COLUMBUS, Ohio (COLUMBUS BUSINESS FIRST)–Two firms that specialize in loans for subscription software startups – with past borrowers including CoverMyMeds and Updox – have merged and raised a new, $128 million fund.

Columbus-based Dreadnought Capital merged last year into Seattle’s SaaS Capital under the SaaS name, the firm said Thursday in announcing the fund. Co-managing directors Rob Belcher, from SaaS, and Dreadnought founder Steve Jaffee, also named two new managing directors.

Three startups already have signed term sheets and are working toward closing their loans, said Stephanie Fortener, who joined Jan. 1 from Columbus.

“We have a great pipeline,” Fortener said. “It’s really enabling founders to grow their business with non-dilutive capital. … It’s a great stepping stone to really successful outcomes.”

Fortener had been a partner at Dreadnought since 2019. At year’s end, she stepped down from her dual role as vice president of Crane Investment Co., the private equity and investing arm of Columbus-based Crane Group where she worked 14 years. Crane is a limited partner in this and the previous three Dreadnought funds.

In Seattle, Randall Lucas also joined as managing director. Jaffee, formerly of Columbus, has moved to the Denver region, but the firm is operating virtually. The CFO is in Cincinnati and the marketing chief is in Dayton.

A Columbus native, Fortener said her location is advantageous for working with startups on the East Coast and in the UK.

The fund surpassed its $125 million “hard cap” with enthusiastic return investors, and two from past portfolio companies that were acquired. It exceeds the combined separate funds that each had contemplated before joining forces.

“We kept virtually all our investors, and almost to a person they increased,” Jaffee said in an interview. “It’s a snowball effect.”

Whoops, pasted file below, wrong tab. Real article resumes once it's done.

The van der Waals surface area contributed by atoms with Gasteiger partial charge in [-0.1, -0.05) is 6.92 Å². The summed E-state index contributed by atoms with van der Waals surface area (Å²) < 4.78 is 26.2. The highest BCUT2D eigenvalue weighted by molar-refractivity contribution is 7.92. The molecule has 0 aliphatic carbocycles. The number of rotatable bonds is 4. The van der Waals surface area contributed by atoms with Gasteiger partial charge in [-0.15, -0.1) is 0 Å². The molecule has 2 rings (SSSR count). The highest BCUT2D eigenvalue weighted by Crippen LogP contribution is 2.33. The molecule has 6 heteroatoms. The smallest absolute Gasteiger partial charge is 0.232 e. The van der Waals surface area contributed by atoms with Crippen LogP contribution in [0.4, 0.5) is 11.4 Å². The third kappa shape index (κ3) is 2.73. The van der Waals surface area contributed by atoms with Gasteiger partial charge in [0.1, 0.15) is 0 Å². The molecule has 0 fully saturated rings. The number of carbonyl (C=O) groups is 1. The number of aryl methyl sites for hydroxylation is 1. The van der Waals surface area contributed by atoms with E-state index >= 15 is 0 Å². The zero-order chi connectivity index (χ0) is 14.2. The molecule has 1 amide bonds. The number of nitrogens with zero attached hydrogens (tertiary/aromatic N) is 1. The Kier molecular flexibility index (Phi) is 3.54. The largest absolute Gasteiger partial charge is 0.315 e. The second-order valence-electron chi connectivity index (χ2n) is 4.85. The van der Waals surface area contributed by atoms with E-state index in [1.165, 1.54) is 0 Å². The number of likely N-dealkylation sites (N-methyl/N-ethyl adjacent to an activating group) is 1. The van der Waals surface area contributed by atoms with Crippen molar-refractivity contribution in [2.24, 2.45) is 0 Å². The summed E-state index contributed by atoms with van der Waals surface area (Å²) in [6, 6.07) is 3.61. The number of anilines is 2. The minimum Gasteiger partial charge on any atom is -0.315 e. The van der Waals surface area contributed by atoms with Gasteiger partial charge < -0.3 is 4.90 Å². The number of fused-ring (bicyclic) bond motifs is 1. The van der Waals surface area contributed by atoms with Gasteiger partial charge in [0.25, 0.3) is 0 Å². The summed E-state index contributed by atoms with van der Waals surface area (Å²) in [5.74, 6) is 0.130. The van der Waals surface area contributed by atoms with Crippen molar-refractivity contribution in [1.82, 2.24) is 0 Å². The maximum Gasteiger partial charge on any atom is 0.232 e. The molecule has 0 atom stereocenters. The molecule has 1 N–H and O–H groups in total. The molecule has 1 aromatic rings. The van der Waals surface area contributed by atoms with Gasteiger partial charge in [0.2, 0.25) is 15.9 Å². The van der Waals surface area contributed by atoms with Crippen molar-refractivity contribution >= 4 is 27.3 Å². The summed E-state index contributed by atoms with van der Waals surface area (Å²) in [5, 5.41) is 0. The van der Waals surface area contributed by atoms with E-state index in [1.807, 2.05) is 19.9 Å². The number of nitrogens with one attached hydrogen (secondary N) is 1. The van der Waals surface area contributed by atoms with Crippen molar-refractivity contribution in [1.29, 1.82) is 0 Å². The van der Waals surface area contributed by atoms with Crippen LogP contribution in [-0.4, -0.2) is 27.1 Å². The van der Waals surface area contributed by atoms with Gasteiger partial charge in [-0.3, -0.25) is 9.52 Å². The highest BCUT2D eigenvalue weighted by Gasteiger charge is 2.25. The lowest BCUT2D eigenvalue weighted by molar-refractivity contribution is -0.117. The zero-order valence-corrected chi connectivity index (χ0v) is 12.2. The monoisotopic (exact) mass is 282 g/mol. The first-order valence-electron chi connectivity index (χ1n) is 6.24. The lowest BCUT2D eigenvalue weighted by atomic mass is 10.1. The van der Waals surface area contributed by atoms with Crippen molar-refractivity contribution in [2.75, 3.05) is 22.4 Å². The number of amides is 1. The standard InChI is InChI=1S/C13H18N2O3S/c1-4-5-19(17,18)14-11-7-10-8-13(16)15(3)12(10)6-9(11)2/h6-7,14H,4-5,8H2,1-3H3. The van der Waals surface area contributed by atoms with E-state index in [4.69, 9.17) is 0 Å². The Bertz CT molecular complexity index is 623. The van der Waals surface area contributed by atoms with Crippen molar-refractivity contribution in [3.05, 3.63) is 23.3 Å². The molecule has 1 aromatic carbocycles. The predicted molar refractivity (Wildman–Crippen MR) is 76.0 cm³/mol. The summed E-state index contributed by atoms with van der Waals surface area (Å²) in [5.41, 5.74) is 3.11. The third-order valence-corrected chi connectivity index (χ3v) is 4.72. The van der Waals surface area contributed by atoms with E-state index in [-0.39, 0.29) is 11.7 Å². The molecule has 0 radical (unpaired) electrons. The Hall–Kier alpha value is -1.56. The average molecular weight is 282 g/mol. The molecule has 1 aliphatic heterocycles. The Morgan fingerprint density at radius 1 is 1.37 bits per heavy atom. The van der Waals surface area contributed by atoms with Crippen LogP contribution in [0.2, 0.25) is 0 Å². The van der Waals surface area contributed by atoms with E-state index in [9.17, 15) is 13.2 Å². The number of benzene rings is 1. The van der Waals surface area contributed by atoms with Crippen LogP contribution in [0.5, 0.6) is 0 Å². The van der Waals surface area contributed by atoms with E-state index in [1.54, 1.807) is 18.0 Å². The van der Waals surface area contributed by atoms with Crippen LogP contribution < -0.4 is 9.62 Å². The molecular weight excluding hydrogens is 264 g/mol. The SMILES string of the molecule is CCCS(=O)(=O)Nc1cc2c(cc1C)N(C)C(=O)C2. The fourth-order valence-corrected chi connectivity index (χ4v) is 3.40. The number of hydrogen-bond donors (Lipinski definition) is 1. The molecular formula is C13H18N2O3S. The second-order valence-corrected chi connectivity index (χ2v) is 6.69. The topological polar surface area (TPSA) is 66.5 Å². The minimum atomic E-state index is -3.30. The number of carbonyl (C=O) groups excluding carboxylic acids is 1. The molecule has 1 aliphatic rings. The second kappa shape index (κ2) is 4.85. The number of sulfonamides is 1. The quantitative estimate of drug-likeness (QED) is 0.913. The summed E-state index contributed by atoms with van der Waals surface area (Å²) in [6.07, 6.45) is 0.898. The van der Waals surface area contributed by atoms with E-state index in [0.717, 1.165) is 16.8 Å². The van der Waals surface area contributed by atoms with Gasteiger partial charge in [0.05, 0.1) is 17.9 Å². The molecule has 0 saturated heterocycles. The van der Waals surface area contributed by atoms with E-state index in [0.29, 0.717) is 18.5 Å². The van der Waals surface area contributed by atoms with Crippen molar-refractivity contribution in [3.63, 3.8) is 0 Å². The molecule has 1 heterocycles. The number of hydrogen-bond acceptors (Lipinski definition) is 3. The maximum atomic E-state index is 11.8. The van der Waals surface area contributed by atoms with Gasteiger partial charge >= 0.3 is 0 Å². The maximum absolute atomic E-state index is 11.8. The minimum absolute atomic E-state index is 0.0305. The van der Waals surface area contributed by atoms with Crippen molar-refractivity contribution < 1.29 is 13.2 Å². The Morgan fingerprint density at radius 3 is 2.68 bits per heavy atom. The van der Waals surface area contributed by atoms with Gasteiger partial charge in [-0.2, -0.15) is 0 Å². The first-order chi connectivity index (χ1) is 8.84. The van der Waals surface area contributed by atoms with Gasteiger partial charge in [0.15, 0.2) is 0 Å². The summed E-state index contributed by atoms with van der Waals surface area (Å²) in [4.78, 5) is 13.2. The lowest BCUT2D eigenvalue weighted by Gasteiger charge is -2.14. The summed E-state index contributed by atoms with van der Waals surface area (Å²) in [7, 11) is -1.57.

SaaS lends $2 million to $20 million, exclusively to private business-to-business software-as-a-service companies reaching the growth stage. It’s an alternative to giving up equity to venture capital. Along with steady interest, the firm gets a “kicker” payment if a portfolio company goes public or is acquired, Jaffee said.

“The stage of growth from $1 million to $20 million in annual recurring revenue is incredibly value-creating for founders and shareholders of SaaS companies,” Belcher said in a news release. “With this new, larger fund, we are poised to support even more companies accelerate growth in an equity-efficient manner.”

SaaS had closed loans to CoverMyMeds, later acquired for $1.44 billion, and Dublin’s Updox LLC, acquired for $143 million in 2020. Both are Central Ohio bootstrapping success stories, having grown largely through revenue with little outside equity.

Dreadnought’s Central Ohio loans included Oris Intel LLC, another bootstrapped success acquired for an undisclosed amount in 2019.

Facilities Management eXpress LLC, or FMX, still growing in Grandview Heights, has had loans from both.

Jaffee launched Dreadnought in 2016 with a $6 million fund, switching from traditional VC. He was formerly a partner with Columbus-based Reservoir Venture Partners. The firm’s three funds totaled $31 million.

Crane invested in all three, anchoring the third, Fortener said. That’s when she started the dual role as Dreadnought partner. She liked the focus on one industry and direct work with founders, in contrast to Crane’s broader and often arm’s length investments in stocks, private equity, real estate and some lending.

Fortener also is on the board of Rev1 Ventures, another source of deal flow, she said. She’s president at Columbus Humane and on the board of the Columbus Zoo and Aquarium.

SaaS Capital was an investor in Dreadnought and a frequent handoff partner, making larger loans to later-stage companies. Its founder retired last year, and Jaffee said he sees Fortener as his natural successor.

“She’s done a great job, and borrowers love her,” he said.

Fortener’s father, Randy Fortener, was the previous president of Crane Investment; now he’s CEO of Columbus private equity firm Cozzins Road Capital.

Stephanie Fortener said her 14 years with Crane were “transformative.”

“It is truly a family in all senses possible,” she said. “But for this opportunity I never would have left.”

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